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Health and Social Care

What is Active Participation in Social Care


Lead Academy

12 Mins Read

Let’s start with definitions right from the get-go. What is active participation in social care? Active participation is an approach that empowers an individual to be an active participant in their own life rather than being a passive care receiver.

We call it a person-centred approach because it promotes a person’s rights and independence. It values the choices that they make and acknowledges their abilities and potential.

The benefit of this approach is that the person gets positively influenced since it promotes active participation. As a result, their confidence and self-esteem get a colossal boost, making them more eager to learn and improve their quality of life.

Let’s discuss this a bit more broadly so you’re better informed.

What is Active Participation in Social Care?

As we just said now, active participation treats an individual as active partners in their own care rather than passive recipients.

Everyone has the right to participate in activities and relationships in everyday life. Social care also follows the same ethics. The active participation approach acknowledges this and tries to let the individual do their things as self-sufficiently as possible in everyday life.

Close-up of female and male hands guarding a paper chain family of father, mother, son, and daughter on a wooden table.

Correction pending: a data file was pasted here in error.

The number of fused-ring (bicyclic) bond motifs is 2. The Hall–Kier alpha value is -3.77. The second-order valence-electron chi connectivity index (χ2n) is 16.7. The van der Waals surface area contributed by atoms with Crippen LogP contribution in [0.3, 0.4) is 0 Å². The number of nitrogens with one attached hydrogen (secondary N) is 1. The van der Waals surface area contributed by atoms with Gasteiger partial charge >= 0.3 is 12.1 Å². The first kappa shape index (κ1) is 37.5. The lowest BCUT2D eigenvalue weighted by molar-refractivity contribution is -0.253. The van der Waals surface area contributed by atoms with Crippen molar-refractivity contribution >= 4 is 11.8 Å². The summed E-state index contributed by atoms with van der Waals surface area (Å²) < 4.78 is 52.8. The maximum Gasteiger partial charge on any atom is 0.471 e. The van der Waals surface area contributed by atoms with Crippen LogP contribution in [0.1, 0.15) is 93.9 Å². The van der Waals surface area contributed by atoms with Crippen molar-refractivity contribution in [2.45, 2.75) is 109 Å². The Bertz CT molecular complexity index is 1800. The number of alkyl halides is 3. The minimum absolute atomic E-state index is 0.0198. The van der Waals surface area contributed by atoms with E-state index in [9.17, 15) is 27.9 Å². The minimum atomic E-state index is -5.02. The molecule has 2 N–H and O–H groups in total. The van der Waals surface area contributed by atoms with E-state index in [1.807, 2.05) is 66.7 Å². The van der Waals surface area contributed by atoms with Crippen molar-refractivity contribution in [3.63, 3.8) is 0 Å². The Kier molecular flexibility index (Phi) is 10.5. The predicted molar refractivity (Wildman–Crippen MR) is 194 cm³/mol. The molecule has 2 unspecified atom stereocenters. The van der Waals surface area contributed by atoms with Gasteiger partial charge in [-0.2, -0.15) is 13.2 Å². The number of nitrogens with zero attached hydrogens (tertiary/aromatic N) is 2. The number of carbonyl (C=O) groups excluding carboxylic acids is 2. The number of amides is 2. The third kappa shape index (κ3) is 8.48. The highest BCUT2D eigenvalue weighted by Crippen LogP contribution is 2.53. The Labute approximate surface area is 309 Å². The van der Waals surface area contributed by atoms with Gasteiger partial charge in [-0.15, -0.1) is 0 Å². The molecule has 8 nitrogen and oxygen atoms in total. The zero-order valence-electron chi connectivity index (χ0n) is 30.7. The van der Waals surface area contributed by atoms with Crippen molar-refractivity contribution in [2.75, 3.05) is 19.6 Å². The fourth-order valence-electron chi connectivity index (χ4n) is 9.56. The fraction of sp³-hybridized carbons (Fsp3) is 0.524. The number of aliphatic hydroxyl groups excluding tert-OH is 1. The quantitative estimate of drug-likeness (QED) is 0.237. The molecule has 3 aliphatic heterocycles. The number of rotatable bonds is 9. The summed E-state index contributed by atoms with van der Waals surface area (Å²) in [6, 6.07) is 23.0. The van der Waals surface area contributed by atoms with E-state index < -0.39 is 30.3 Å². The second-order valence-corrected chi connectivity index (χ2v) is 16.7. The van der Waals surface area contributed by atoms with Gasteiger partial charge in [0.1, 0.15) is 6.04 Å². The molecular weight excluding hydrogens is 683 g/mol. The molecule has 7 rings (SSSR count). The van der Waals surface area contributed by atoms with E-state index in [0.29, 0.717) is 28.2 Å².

Active participation is also called a person-centred approach. The main goal here is to empower an individual of any age. We apply the practice at every stage of life. However, in the case of young children, their parents or caregivers can be active participants on behalf of the young too.

Take a look at this video from the Social Care Institute for Excellence (SCIE) that looks at how service users and caregivers are becoming more involved in the development and delivery of adult social care services

Why It Is Important?

Freedom, independence and empowerment are at the centre of the person-centred approach to care. What makes us who we are, is the things that add meaning to our life. In health and social care, sometimes we ‘overdo’ our jobs and help a person who needs our support and care to the extent that they lose their independence. While it may be genuinely helping the person, they may become depressed even when our intentions are nowhere near malicious.